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Capnord v. Fred's

United States District Court, N.D. Mississippi, Greenville Division

October 5, 2017

SAMUEL LYDELL CAPNORD PLAINTIFF
v.
FRED'S DEFENDANT

          MEMORANDUM OPINION AND ORDER

          DEBRA M. BROWN, UNITED STATES DISTRICT JUDGE.

         This civil rights action is before the Court on Fred's Stores of Tennessee, Inc.'s motion to dismiss. Doc. #60.

         I

         Procedural History

         On November 16, 2015, Samuel Lydell Capnord filed a pro se complaint in this Court against “Fred's.” Doc. #4. In submitting his complaint, Capnord utilized what appears to be a form complaint for an employment discrimination claim and checked only the Title VII box in categorizing his claims. Id. at 1. However, the complaint itself alleges: “I was a disabled customer. Also, discriminated against[] because of ... Plaintiff's color ... [and] Plaintiff's disability.” Id. at 3. Capnord identified his race as “black (different shade)” and his disability as “use cane for assistance prescribed by doc.” Id. When prompted to recite the specific acts of discrimination, Capnord wrote:

August 26, 2016 assistant manager Yolanda Fletcher yelled at me and me get out of a line when I was only customer. I am a permanently disable person. I had to go in the back of a single foul line on other cashier's register. Then she signal a Caucasian woman approximately mid way or 4th or 5th in line and checked her out. Store Manager Willie Priestly was not professional did not do a thorough investigation.

Id. at 4. As relief, Capnord requests that Defendant be ordered to “compensate monetary damages for pain and suffering.” Id. at 5.

         Fred's answered Capnord's complaint on December 10, 2015. Doc. #8. Following the answer, the parties engaged in approximately eight months of discovery during which Fred's deposed and served discovery on Capnord. Doc. #19; Doc. #33-3.

         On September 8, 2016, Fred's filed a motion to dismiss Capnord's complaint or, in the alternative, for summary judgment. Doc. #33. In its accompanying memorandum, Fred's argued that Capnord is asserting claims for employment discrimination and negligence and that such claims must fail because Capnord was not employed by Fred's and because Fred's was not negligent. Doc. #34 at 4-7.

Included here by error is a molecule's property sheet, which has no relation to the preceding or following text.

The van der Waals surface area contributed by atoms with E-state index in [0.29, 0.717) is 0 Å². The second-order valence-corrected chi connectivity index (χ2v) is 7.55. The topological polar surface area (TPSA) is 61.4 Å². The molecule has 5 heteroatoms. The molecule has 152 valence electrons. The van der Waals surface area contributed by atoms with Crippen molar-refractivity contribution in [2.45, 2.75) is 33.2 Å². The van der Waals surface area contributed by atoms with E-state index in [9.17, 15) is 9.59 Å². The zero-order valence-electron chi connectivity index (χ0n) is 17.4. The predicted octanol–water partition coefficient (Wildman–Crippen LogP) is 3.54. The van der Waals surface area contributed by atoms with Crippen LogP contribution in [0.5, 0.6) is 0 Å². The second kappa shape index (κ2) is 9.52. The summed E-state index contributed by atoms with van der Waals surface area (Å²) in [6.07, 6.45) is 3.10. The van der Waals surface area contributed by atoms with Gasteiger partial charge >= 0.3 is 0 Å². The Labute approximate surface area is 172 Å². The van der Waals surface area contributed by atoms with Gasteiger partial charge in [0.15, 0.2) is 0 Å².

On April 26, 2017, the Court entered an order denying Fred's motion on the grounds that Capnord's complaint asserts “claims for disability and race discrimination in public accommodation, ” not claims for employment discrimination or negligence. Doc. #53 at 8-9. Approximately a month later, on May 26, 2017, this Court entered an order allowing Fred's to file a motion addressing the claims remaining in this case and setting a briefing schedule for the motion. Doc. #57. Consistent with the briefing schedule, Fred's filed a motion to dismiss, Doc. #60; Capnord responded to the motion, Doc. #61; and Fred's replied, Doc. #62.

         II

         Relevant Standard

         Fred's motion to dismiss seeks dismissal pursuant to Federal Rule of Civil Procedure 12(b)(6). Doc. #60. In support of the requested dismissal, Fred's relies on two documents attached to the motion-a deposition of Capnord and an affidavit of Yolanda Fletcher.

         As a general matter, where a defendant has filed a 12(b)(6) motion and “submitted matters outside the pleadings without such evidence being excluded by the Court [within ten days], ” the proper course is to treat the 12(b)(6) motion as a motion for summary judgment. McNair v. Mississippi, 43 F.Supp.3d 679, 682 (N.D. Miss. 2014) (citing Washington v. Allstate Ins. Co., 901 F.2d 1281, 1284 (5th Cir. 1990)). More than ten days have passed since Fred's submitted matters outside the pleadings without ...


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